New scam targets pension fun

Jan 24, 2014

Scammers are now targeting retirees receiving pensions, said Attorney General Roy Cooper last week.

Retirees should beware of offers that claim to let them borrow against their pension without actually taking out a loan.

Pension advance companies promise retirees quick access to cash. The catch?  You’re signing over the rights to your pension ­— often for years.

Recently, North Carolinians have been filing complaints with the Attorney General’s Consumer Protection Division about pension advance companies. These companies disguise high-interest rate loans as pension advances, with fees and interest rates often exceeding 100 percent of the amount borrowed. One military retiree received an “advance” of $10,000 but must pay back more than $25,000 from his future pension payments.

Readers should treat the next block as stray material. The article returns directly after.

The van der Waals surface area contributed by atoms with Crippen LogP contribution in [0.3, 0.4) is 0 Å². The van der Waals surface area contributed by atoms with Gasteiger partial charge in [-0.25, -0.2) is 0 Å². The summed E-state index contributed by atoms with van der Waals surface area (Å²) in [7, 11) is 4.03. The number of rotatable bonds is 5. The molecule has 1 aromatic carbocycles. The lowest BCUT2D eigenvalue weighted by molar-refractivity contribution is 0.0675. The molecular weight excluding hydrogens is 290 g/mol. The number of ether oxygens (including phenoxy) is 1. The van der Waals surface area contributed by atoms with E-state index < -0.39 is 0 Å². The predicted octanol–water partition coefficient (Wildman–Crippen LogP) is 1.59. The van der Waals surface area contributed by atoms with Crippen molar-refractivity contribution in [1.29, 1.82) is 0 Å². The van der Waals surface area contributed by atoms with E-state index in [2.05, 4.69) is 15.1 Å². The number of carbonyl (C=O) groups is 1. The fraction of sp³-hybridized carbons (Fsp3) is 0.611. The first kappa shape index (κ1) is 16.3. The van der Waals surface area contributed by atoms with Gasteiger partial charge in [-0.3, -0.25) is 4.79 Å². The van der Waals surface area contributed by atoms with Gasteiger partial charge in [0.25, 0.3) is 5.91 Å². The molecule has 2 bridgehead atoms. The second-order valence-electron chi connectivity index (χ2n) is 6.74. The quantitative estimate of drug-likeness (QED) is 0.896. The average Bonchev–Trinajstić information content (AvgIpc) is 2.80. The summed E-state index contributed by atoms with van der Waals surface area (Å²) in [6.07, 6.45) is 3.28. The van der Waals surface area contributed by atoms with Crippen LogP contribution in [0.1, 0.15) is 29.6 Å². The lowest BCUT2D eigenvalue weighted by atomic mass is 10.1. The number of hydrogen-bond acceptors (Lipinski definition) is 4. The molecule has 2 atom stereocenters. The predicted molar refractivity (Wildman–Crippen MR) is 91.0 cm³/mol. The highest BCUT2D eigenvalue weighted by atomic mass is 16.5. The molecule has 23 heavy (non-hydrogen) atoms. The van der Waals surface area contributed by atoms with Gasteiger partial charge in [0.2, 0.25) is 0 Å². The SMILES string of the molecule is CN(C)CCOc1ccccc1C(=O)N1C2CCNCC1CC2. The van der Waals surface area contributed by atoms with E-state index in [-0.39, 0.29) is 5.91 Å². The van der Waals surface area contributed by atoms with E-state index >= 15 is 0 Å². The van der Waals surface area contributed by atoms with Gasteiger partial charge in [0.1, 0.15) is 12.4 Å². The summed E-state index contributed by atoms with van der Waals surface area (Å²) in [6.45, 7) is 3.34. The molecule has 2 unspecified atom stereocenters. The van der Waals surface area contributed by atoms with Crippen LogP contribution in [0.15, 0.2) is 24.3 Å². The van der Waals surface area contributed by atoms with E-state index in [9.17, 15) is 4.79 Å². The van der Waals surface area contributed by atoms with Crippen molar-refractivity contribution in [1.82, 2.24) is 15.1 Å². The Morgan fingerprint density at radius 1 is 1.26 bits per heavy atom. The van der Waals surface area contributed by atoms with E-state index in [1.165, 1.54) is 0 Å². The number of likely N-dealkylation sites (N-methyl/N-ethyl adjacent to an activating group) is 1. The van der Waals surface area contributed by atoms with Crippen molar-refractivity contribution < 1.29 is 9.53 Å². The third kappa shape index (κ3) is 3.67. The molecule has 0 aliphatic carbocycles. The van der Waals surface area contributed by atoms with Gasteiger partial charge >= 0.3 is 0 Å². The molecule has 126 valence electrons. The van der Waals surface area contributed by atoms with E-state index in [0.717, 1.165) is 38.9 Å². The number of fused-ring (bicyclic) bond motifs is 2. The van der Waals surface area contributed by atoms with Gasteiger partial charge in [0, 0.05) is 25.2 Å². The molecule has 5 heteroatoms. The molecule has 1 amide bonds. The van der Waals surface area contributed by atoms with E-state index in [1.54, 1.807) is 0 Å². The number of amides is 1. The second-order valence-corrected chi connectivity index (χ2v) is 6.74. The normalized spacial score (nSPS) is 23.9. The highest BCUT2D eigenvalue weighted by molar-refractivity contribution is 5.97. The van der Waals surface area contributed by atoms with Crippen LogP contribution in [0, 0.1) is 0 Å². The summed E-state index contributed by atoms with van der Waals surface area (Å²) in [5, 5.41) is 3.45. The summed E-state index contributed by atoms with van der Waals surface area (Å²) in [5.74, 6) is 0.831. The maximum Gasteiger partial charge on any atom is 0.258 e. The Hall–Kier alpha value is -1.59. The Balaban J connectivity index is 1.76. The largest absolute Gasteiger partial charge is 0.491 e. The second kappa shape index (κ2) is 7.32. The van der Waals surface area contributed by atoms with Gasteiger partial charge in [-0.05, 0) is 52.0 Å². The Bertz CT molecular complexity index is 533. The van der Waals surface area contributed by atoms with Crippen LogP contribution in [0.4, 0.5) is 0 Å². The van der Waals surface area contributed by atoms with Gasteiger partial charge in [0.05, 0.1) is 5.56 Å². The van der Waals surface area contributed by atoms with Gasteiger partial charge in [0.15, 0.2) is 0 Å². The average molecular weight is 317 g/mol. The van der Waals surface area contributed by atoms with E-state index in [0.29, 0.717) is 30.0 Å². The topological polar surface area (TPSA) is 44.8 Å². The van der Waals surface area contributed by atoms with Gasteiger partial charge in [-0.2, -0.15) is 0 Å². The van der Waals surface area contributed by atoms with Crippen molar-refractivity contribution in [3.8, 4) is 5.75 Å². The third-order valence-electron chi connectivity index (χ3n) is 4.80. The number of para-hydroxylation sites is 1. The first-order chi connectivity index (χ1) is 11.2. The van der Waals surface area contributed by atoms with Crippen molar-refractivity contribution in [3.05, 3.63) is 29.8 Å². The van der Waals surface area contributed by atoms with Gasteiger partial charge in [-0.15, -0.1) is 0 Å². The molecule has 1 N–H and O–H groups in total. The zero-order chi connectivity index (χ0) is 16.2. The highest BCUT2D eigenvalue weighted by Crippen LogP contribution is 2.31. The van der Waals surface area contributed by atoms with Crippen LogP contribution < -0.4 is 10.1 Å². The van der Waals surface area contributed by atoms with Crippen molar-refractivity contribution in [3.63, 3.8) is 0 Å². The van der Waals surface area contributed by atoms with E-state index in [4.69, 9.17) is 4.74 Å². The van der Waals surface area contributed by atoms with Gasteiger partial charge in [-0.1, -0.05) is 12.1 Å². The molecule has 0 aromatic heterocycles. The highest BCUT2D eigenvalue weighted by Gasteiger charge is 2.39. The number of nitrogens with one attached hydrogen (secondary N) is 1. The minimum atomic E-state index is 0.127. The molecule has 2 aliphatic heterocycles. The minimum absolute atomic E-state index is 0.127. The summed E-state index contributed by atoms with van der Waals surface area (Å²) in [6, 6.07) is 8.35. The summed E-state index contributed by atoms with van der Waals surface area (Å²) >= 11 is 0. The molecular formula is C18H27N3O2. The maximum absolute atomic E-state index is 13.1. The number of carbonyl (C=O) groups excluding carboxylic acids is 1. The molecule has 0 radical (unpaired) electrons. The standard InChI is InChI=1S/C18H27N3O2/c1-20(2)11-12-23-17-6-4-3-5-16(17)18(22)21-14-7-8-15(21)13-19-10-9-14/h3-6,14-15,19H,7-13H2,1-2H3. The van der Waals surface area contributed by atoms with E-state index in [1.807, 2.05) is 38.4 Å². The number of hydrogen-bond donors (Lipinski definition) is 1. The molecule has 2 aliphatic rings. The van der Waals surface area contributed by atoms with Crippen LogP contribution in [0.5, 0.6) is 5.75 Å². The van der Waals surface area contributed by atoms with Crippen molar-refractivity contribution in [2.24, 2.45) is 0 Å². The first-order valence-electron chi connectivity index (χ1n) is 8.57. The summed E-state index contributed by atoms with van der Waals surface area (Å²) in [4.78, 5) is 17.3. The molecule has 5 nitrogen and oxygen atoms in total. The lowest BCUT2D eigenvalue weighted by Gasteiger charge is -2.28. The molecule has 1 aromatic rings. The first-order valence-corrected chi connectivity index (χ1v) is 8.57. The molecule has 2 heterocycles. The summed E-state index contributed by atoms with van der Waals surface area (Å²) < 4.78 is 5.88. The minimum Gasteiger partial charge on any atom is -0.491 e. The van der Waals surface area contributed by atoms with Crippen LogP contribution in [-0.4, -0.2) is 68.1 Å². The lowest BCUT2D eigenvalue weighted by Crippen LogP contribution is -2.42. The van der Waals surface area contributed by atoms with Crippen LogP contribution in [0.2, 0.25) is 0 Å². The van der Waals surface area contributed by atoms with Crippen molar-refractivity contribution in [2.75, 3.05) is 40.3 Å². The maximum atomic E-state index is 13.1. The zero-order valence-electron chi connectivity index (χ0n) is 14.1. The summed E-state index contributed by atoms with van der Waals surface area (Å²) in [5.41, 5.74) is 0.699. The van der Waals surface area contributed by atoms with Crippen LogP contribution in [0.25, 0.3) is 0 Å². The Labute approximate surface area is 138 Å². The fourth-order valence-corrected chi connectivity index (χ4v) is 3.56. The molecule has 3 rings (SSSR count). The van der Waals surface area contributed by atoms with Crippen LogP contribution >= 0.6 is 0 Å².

This scam can have long-lasting effects on retirees’ finances and plunge them further into debt. To evade laws designed to protect pensions, pension advance companies often require retirees to set up separate bank accounts, which the company then controls. The company then collects payments and fees from the account for several years.

Favorite targets of the scam include military veterans, retired teachers, firefighters and police, as well as other retirees with a pension income.

Don’t sign over pension rights without first obtaining legal or financial advice from an independent professional.

If you’re being pressured to sign for a pension advance loan or have signed up for one, report it to the Attorney General’s Consumer Protection Division by calling 1-877-5-NO-SCAM or file a complaint at